Theatre Keeps Us Human

Why is theatre such a different experience than going to a movie? After all, it’s ostensibly the same genre. It certainly has the same elements and many of the artists move easily between the two. Perhaps it has more to do with expectations than it does with the art itself.

At it’s very core, going to see a play is a personal experience. It’s a commitment by us the audience to open our hearts and minds to whatever scene is about to unfold before us. Just as importantly, in most cases we the audience are a part of the play. While there is the ever-present 4th wall, there is a conscious awareness on both sides that the other exists.

No matter how involved an actor is in a scene, there is always some part of him that recognizes he is not alone. In the most profound elicitations of divine intervention, in the most isolated possible moments, an actor is aware that you are there. We as the audience may with abandon buy a character, a scene, a situation, a place, but we are always aware that we are watching a play.

Before we draw the ire of the purest, let us concede that on rare occasion, there are moments of transcendence, but on a whole, in the best moments of theatre, we are with the consciousness of all concerned that it is a play. Thus, we voluntarily step into the scene and participate as if we were a part. The actors identify us in whatever form they need to make the scene organic.

This produces a contract, a tacit agreement between audience and artist. We agree to open our spiritual self to the possibilities before us. Stepping into a theatre we suspend our preconceptions wash away our veneers of beliefs and at least initially don the mantle of the universe in which we have entered.

How we react to the play, the scene, the moment, is in part the responsibility of the artist to support our journey, and part our own responsibility to keep the portal open, to set aside the anachronistic moments, the slips of tongue and physical limitations. We are required to focus and follow and be involved in the moment.

Should the artist fail, we begin to ask questions, challenge the world of the stage, or begin to argue in our heads as to the merit of the scene. Should we fail, allow our attention to falter, we disconnect, we note what those around us are wearing, or we look at our watches, or scan the grid. And those on stage feel it. So in a very real way, we the audience are a part of the play. We have an organic intimate involvement and it is precisely for that experience we go to see live theatre.

Film or Television, on the other hand is a witnessed experience. We may come to the experience in much the same manner, prepared to live in the world we are about to witness, but no matter the effort by the artists, we the audience are never a part of that world. At best we believe it, but we are merely witnesses.

That is an extraordinary difference. It is the active engagement, the conscious participation, and hence an emotional cost that might only be akin to our most intimate moments. We as the audience potentially extend as much emotional and spiritual conviction as any that are on the stage. So we can and often have a great deal of trepidation about seeing a new play. In a way it’s not entirely dissimilar from the first time we take off our cloths in front of a new lover. We are anxious, anticipatory, excited and fearful all at the same time. That is the vulnerability of seeing a new play. And to extend the metaphor a tad further, in our core, if we do not have the emotional or spiritual foreplay to bring us to the climax of the play, we walk away disappointed.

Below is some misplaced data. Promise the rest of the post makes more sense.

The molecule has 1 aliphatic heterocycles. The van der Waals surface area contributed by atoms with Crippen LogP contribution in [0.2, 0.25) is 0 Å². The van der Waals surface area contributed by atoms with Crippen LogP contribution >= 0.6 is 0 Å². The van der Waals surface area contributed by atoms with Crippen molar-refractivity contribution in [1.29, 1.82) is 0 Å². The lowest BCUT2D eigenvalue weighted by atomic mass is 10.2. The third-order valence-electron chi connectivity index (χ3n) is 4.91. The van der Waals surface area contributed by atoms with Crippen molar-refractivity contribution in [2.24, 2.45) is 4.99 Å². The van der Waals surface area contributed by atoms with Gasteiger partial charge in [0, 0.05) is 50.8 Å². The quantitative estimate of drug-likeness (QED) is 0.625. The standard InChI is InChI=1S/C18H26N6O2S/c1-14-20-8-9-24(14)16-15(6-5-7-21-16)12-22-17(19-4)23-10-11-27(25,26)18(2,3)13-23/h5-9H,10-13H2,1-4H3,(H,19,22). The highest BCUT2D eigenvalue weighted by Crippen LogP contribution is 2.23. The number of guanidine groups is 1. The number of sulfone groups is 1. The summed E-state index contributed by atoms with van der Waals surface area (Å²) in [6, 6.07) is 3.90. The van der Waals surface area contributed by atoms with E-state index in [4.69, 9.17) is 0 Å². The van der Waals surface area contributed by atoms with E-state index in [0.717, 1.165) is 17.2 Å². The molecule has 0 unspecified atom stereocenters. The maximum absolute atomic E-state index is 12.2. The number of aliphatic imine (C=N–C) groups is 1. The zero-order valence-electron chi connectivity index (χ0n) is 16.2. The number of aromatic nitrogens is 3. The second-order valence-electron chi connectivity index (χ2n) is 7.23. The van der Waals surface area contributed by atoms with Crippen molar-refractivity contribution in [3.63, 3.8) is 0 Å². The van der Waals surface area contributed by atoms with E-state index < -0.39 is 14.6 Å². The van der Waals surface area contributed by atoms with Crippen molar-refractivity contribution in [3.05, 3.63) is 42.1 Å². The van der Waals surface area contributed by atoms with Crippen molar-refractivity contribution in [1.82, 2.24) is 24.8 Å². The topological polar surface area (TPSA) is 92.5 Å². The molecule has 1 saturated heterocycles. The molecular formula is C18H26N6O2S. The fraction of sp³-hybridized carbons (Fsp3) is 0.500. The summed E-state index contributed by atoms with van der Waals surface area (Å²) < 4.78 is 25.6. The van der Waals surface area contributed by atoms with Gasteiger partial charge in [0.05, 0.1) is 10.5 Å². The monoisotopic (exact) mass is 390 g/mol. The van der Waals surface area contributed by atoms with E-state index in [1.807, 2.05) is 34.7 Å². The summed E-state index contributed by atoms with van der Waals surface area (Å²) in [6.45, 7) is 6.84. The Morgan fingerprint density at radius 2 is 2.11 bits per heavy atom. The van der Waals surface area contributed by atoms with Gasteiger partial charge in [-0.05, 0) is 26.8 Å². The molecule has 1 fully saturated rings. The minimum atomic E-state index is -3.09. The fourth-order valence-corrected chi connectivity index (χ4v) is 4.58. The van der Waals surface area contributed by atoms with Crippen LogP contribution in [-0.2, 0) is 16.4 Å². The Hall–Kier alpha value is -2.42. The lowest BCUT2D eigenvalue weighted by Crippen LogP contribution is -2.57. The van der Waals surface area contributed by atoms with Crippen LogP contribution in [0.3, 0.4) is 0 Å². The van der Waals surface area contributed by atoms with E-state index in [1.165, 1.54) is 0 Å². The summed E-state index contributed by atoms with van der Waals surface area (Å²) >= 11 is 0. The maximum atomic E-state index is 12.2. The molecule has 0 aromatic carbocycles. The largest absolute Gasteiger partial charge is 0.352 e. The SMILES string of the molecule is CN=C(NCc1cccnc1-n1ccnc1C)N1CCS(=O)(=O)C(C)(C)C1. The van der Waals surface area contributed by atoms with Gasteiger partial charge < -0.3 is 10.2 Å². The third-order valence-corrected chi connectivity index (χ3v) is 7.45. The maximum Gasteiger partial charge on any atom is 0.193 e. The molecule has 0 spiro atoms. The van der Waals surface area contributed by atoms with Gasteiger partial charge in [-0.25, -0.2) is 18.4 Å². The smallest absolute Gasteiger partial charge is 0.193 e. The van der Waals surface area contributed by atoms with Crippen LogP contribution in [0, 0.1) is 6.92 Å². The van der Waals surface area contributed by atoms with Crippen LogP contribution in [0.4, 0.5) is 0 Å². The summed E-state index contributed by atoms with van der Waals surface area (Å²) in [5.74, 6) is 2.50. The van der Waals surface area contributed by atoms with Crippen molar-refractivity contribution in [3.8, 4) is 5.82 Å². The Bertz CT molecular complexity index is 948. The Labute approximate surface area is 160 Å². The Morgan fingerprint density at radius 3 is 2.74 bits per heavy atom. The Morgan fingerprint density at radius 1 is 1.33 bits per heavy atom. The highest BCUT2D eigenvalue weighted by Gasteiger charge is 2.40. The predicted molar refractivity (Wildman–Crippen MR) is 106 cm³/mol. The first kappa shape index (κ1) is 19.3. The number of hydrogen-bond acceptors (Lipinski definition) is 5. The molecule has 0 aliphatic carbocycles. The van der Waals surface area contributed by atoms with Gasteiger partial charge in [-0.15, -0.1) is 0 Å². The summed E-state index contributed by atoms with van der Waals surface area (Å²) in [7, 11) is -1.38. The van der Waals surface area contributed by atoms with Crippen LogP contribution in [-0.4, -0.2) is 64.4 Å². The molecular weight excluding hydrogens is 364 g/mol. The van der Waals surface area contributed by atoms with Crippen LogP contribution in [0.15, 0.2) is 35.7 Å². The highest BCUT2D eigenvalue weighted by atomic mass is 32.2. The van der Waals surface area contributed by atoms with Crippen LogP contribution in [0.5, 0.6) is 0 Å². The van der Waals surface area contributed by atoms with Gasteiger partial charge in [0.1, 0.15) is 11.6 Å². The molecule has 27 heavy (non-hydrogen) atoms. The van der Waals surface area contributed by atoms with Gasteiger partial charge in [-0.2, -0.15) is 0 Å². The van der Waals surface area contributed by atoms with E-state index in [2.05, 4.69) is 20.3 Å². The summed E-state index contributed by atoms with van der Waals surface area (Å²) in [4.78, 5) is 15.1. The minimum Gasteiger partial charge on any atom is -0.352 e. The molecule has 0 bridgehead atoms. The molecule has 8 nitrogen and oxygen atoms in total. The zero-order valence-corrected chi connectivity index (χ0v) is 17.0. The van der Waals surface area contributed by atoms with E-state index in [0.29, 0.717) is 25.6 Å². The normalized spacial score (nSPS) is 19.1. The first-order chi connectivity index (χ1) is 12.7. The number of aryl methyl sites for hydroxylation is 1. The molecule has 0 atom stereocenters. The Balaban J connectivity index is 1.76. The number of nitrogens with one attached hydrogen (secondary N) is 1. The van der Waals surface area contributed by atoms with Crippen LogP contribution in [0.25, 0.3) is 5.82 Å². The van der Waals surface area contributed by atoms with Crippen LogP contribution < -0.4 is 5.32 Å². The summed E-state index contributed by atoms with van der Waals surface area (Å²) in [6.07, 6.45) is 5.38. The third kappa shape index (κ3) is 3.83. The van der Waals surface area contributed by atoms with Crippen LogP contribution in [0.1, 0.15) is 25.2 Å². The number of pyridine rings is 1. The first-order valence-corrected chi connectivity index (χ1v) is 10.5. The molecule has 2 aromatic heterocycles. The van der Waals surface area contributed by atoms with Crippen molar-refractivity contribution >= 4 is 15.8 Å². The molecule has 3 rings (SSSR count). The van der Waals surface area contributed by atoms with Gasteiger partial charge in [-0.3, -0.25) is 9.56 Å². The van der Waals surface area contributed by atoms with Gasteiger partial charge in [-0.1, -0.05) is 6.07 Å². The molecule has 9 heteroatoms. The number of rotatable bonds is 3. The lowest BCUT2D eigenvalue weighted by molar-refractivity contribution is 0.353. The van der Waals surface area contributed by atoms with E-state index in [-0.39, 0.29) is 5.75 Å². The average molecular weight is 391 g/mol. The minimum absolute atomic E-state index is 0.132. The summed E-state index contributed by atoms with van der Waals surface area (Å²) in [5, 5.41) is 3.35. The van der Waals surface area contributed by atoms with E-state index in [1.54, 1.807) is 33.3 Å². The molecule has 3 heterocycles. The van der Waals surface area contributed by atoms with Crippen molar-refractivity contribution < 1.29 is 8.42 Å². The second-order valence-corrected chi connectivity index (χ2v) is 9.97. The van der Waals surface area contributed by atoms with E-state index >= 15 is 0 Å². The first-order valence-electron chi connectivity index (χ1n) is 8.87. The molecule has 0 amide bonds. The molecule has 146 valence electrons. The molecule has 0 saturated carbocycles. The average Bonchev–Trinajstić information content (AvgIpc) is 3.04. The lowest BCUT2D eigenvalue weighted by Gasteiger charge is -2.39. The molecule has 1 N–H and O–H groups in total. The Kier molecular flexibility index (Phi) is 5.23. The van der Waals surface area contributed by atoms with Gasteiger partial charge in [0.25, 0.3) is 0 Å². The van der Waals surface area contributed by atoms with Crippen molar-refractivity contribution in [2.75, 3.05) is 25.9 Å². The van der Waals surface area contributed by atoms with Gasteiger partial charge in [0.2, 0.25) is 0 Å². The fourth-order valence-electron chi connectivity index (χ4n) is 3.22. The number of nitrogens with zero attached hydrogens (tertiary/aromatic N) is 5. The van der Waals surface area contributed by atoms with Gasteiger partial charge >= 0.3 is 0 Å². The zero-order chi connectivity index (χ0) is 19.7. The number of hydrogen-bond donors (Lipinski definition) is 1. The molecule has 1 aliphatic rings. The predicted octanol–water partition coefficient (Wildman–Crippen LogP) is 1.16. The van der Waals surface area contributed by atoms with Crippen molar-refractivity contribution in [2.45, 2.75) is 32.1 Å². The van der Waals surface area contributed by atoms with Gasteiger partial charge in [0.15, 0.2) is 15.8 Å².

Film and Television are safe, we may feel that we don’t like a movie or show, but how often do we see a failed moment as unfulfilling, or leaving us with an itch that has to be scratched. These moments can be so precious that many would rather not touch it. Many don’t, on a sub-conscious level want to leave themselves that vulnerable. Many, would rather dip there toes into the voyeuristic world of film and television, where they can watch intimacy, but don’t have to be touched by it as closely as does happen on a stage.

Many of the grand tragedies in our world, occur because civilization can often be dehumanizing. When people become targets, they are not seen as humans, they are seen as collateral. Children murdered are not because of evil, the act is because the intensity of despair has so outweighed humility that the consequences are irrelevant. Live theatre can and does change that. The intimacy that is exchanged is not a substitute for human contact, it is an extension of that experience.

Theatre has endured and developed consistently since the beginning of communication. It has done so because it does touch so close. A brilliant theatrical moment can live a lifetime, can change how we see the world and can change what we’re willing to do to be a part of that change.

This comes at a dear price, it costs us the potential of self doubt, self humiliation and internal conflict. What it pays, is the rejuvenation of our souls. Those are pretty big stakes.

About Peter Finlayson

Peter Finlayson is the Founder, Publisher and Editor-in-chief of FootLights magazine and While working on a prelaw program at the University of Michigan, he happily got involved with the theatre program. Much to his mother’s chagrin, law school never happened, but in a career spanning more than 4 decades, Peter has performed, directed or designed more than 150 productions. In his spare time, he is working on a new play. You can follow him on Twitter @Thtrdog .

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